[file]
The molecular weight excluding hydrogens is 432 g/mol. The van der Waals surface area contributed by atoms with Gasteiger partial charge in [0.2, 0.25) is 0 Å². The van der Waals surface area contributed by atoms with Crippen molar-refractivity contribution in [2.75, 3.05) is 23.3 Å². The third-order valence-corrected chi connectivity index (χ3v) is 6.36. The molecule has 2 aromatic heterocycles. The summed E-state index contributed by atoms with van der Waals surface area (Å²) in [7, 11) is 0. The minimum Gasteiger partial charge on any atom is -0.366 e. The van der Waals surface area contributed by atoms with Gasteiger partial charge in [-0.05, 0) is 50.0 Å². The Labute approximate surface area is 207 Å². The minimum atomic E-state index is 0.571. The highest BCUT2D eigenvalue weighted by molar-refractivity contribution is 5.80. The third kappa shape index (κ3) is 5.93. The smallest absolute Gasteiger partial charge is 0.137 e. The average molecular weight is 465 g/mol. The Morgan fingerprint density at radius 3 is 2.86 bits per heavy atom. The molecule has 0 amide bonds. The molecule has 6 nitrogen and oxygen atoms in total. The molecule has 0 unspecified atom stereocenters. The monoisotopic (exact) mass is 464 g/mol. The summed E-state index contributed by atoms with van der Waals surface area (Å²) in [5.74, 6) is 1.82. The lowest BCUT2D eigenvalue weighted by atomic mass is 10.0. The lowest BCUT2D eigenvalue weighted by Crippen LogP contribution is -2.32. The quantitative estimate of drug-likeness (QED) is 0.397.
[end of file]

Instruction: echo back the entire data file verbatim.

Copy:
The molecular weight excluding hydrogens is 432 g/mol. The van der Waals surface area contributed by atoms with Gasteiger partial charge in [0.2, 0.25) is 0 Å². The van der Waals surface area contributed by atoms with Crippen molar-refractivity contribution in [2.75, 3.05) is 23.3 Å². The third-order valence-corrected chi connectivity index (χ3v) is 6.36. The molecule has 2 aromatic heterocycles. The summed E-state index contributed by atoms with van der Waals surface area (Å²) in [7, 11) is 0. The minimum Gasteiger partial charge on any atom is -0.366 e. The van der Waals surface area contributed by atoms with Gasteiger partial charge in [-0.05, 0) is 50.0 Å². The Labute approximate surface area is 207 Å². The minimum atomic E-state index is 0.571. The highest BCUT2D eigenvalue weighted by molar-refractivity contribution is 5.80. The third kappa shape index (κ3) is 5.93. The smallest absolute Gasteiger partial charge is 0.137 e. The average molecular weight is 465 g/mol. The Morgan fingerprint density at radius 3 is 2.86 bits per heavy atom. The molecule has 0 amide bonds. The molecule has 6 nitrogen and oxygen atoms in total. The molecule has 0 unspecified atom stereocenters. The monoisotopic (exact) mass is 464 g/mol. The summed E-state index contributed by atoms with van der Waals surface area (Å²) in [5.74, 6) is 1.82. The lowest BCUT2D eigenvalue weighted by atomic mass is 10.0. The lowest BCUT2D eigenvalue weighted by Crippen LogP contribution is -2.32. The quantitative estimate of drug-likeness (QED) is 0.397.